March Break anti-bullying program a success, organizers say

Youth facing bullying at school can often breathe a sigh of relief during March Break. The West Scarborough Neighbourhood Community Centre, on the other hand, saw the break as an opportunity to quash bullying in the lives of youth.

West Scarborough Neighbourhood Community Centre

The five-day anti-bullying program organized at the community centre concluded March 16.

Cynthia du Mont, executive director at the community centre, believes the program saw great results.

“We have just finished it last week but it’s successful by [looking at] all the reports from the youth and the facilitators,” she said, “We have to follow up with the youth in a certain amount of time and see how things are going.”

The community centre has a long history of dealing with youth. According to du Mont, the community centre has offered a youth justice service since 1987. The program deals with youth between 12 and 18 who had run-ins with the law.

Thanks to Toronto police, 15 youth participated in the workshop.

The recent influx of young people involved with assaults which was related to bullying [made us] decide that we needed to do something

— Davis Mitchell

“These young people were actually referred to us by the police divisions [of] the Toronto Police Services,” said Davis Mitchell, the divisional co-ordinator of the Youth Justice Service department at the community centre.

Mitchell explained the program was a pilot project. This year was the first time it was implemented at the centre.

“We have not had an anti-bullying program here in the past,” he said. “The recent influx of young people involved with assaults which was related to bullying [made us] decide that we needed to do something.”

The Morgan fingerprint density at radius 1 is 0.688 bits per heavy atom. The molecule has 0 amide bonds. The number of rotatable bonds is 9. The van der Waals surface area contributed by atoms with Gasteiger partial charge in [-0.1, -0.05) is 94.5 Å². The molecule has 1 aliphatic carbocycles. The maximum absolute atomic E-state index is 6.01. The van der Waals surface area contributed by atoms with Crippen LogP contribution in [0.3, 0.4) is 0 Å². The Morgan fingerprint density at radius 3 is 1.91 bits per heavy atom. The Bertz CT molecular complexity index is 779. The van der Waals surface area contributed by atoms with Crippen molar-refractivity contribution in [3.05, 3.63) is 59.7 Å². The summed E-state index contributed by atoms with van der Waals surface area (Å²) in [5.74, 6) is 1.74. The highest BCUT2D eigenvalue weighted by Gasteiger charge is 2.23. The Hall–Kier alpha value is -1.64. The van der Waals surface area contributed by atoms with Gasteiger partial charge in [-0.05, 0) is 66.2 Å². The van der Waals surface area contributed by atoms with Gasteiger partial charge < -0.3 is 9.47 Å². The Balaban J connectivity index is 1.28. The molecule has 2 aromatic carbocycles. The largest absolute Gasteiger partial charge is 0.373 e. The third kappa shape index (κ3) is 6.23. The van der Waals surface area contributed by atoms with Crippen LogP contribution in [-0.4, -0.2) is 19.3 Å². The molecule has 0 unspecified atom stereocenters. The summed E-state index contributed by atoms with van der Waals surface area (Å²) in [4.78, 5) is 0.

As part of the program, Mitchell took participants on a tour last Wednesday of a local courthouse. They had the opportunity to talk to people who serve in the legal system, such as defense counsels and prosecutors.

“They had probably two hours with the judge,” Mitchell said.

Mitchell also says the anti-bullying program is an alternative to courts and charges for youth who have gotten into trouble.

“We work with three police divisions in Scarborough, and they have been referring us young people from junior and high school who have been assaulting people,” he said. “This is one way of diverting them from being charged or going to the court. We have put some early intervention programs in place and this is just one of them.”

Mitchell is looking forward to organizing more anti-bully programs.

“We are going to continue with the anti-bullying flavour in this place,” he said, “My hope is that we are going to have two cycles in the summer of the anti-bullying program.”